Tuesday, August 23, 2011

Local oil producers prepare to wage war on new state regulations and Bonnie's Best opens a second location

 * ... OIL PATCH: Local oil producers are up in arms over what they see as state regulations that are putting a lid on new oil drilling in Kern County. As reported earlier by Californian energy reporter John Cox, the producers are fuming that the regulations - some of which are caused by environmental concerns - are slowing production at the very time that it should be increasing. Dave Kilpatrick, a longtime oil executive and former head of the local independent petroleum association, was in town Tuesday for a meeting with both independent producers and representatives from the big oil companies to raise awareness of the issue. "We have fields with 10,000 wells where we can't drill a new well," he said. "It's absurd." In the cross hairs of the producers is Elena Miller, a lawyer who is supervisor of the state division of oil and gas, who they accuse of "overkill" in implementing new regulations. This is an issue that is not going away and comes at a time when producers argue that domestic oil production should be increasing, not decreasing. Stay tuned.

* ... BONNIE'S BEST: I stopped in the new, second location of Bonnie's Best the other day and had a nice chat with co-ower Katie Watson. Located at 19th and O streets, the new Bonnie's is a lovely little deli with indoor seating, an outdoor patio and a lively and friendly decor, not to mention an impressive lineup of sandwiches. Katie's partner is mother Laurie Watson, owner of the original Bonnie's Best at F and 21st streets, and the two hope the revival of downtown and the Mill Creek area will afford the new location the success of the original shop. You have to admire these entrepreneurs who put their own capital on the line, in a bad economy, when so many others are holdling back.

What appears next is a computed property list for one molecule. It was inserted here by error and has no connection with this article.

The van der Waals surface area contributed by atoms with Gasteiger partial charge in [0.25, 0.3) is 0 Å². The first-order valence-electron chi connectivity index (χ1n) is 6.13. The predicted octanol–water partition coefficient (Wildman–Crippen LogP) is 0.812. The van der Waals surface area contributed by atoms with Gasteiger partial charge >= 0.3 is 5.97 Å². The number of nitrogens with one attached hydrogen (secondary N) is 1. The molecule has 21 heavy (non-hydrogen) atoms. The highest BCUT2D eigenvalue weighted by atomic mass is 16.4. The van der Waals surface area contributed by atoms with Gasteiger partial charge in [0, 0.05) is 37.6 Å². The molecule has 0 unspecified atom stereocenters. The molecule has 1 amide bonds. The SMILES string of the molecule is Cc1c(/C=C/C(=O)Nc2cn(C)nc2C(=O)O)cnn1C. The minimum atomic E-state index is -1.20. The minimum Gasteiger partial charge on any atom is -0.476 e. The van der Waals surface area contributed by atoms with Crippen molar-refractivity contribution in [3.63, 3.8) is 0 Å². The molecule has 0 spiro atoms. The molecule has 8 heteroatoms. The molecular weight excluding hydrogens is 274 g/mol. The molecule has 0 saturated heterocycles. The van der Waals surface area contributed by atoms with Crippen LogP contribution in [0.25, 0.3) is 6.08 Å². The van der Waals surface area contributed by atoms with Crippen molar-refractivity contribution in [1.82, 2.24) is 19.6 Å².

* ... HOARDERS: I have enough problems with one gray tabby cat, so the idea of animal hording is not something that has ever appealed to me. But it's out there, and now comes word that a local psychologist, Dr. Corey Gonzeles, will be appearing on the cable TV show "Confessions: Animal Hording" to provide some advice. The Animal Planet show airs Wednesday evenings and portrays the human condition that affects people and their animals. Apparently this is the third season in which Dr. Gonzales has appeared on the show. For all you hoarders, tune in for some free advice.

 * ... CLASS CRUNCH: School is back in session and for many teachers, it will be a much more difficult year in the classroom. Why? Budget cuts eliminated hundreds of teacher aide positions that provided valuable backup in classes that typically have 30 or more students. Teachers rely on these aides to help maintain order in the classroom as well as to give equal attention to the slow learners, as well as the stars. But they were the first to go in districts that have been forced to make drastic cuts in the face of budget shortfalls.

 * ... MEA CULPA: I misspelled the name Arnold Johansen in a recent blog about his collection of classic Gar-Wood boats. Johansen is CEO of Holloway Gypsum Mining Co.

 * ... BAKERSFIELDISM: Geraldine Sproul is a product of Standard School in the early 1950s and remembers the old Bertha P. Elliot Hall. A number of women's clubs met there, including the North of the River Women's Club and - if she recalls correctly - it hosted the first meeting of St. Mark's Methodist Church before its new building was constructed on Oildale Drive. "I don't know what name is on the building now, but it is the building on the south side of the brick building at the corner of North Chester and Woodrow Avenue. This is where the underpass from Standard School comes up. Wish I had a nickel for every time I went through the underpass!"

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